Sunday, June 26, 2011

Three simple long-range goals of the Camonica Club

We have posted our goals here in the past, but perhaps they were not entirely clear. Our goals are very multi-faceted, so there is no definite answer to what our goals are when they are laid out in paragraphs.

For example, we may be interested in looking into the Ambrosian Rite of Catholicism, as it is Lombardian in origin, and certainly a part of our culture. However, that would really belong in the greater scheme of looking into all things Lombardian, and not because we all need to become Ambrosians.

Our chief goals could be herded into three parts. Within each part, there is more of a maze of smaller items that we may want to look into at some point. However, the following are our three main long-term goals.

1) Lombardian-American Society: To develop an association, voice, and organizational structure for those of Lombardian heritage in the United States. The number of people of Lombardian origin in this country is significant enough to justify a "Lombardian-American" cultural identity. There should be a headquarters of some type. A cultural center, probably located somewhere in the Great Lakes region, which would have at least several paid positions. A simple radio studio would be a must, as the opportunity for a community podcast over the internet is a possibility which cannot be passed up. A book and media library in order to conduct research into our heritage, especially our history on this continent, would be a must as well. There is a Tuscan-American Association, which has entirely beaten us to the punch in this area. Naturally we would look to develop local associations in different states as part of this plan. This is a goal even more important than our Camunian plan below.

2) Camonica Club of North America: With the number of people of Camunian ancestry being much smaller than the already small number of people of Lombardian ancestry, it would only make sense to combine all of us who live anywhere on this continent. Camunian heritage means something a little different than the Lombardian whole. In this way, it is almost like an extended family concept. One goal would be just simply to promote our heritage to our kindred. A longer range goal would be to form some type of milieu in every state and province. That could be just one person to start with. In other words, a "Camonica Club of Michigan," a "Camonica Club of Washington," or a "Camonica Club of Ontario." Perhaps one of those "Italians working abroad," who may live in Mexico City or someplace, could be a representative there. We don't have to think of ourselves as being limited by distance. Kindred who live in Alaska or Panama could see each other as distant family.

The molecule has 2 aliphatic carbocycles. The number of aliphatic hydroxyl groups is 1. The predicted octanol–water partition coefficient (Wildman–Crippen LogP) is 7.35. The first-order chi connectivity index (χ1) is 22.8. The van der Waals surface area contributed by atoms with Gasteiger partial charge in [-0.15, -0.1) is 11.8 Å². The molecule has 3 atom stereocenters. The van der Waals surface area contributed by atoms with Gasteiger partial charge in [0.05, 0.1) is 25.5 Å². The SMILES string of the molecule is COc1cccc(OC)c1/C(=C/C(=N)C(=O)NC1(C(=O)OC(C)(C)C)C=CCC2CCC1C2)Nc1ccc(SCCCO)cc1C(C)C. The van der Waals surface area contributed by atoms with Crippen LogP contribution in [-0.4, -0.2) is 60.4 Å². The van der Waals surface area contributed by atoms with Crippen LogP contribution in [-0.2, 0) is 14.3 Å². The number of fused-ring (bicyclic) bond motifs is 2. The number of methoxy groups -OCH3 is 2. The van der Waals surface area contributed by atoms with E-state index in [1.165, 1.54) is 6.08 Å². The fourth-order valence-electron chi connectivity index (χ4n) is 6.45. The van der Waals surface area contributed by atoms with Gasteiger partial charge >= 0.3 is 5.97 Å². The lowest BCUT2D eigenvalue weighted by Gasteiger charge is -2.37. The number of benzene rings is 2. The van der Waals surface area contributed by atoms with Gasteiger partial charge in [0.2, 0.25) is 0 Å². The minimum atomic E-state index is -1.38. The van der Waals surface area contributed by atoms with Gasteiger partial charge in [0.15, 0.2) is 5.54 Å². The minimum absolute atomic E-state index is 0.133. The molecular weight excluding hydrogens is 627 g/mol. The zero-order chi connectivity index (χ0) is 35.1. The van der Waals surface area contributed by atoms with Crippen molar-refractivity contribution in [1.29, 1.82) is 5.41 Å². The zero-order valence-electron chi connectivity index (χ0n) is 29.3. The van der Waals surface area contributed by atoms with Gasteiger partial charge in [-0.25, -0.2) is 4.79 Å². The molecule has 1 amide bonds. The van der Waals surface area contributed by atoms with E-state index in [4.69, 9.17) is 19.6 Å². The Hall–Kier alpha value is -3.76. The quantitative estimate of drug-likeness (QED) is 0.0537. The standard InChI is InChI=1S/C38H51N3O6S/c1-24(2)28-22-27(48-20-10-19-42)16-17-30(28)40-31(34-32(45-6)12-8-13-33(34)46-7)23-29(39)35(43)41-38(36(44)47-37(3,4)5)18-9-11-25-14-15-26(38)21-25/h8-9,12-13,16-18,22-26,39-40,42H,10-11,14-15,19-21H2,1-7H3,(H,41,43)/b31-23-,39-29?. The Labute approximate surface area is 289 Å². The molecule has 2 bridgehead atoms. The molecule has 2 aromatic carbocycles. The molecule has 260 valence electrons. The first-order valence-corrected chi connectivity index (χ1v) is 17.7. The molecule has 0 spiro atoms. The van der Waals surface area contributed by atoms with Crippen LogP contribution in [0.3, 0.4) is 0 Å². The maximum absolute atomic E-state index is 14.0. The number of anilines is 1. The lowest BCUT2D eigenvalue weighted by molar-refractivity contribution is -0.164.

3) Temple of Cern: This is one area which definitely needs definition. The Camonica Valley has, for a long time, been considered very Catholic. Of that, there is no question. Our Camunian families who migrated to this continent would very likely have been strongly Roman Catholic. However, Greek-Americans are very solidly Orthodox Christians, but have no problem with their pagan past. That pagan past is not brushed under the rug. And remember, the pagan period of Greece was a very long time ago; while our pagan past flourished up to roughly four centuries ago. I mean, lets face it, the entire Italian peninsula was solidly Catholic.... except us! THINK ABOUT THAT!! Our ancestors were not merely a different denomination of Christianity, therefore subject to persecution, but many were pagans. Yes, it's true. There must be something a little different about us, perhaps something in our collective conscience. I think it is our cultural imperative to revive at least an interest in our old Cernic tradition.


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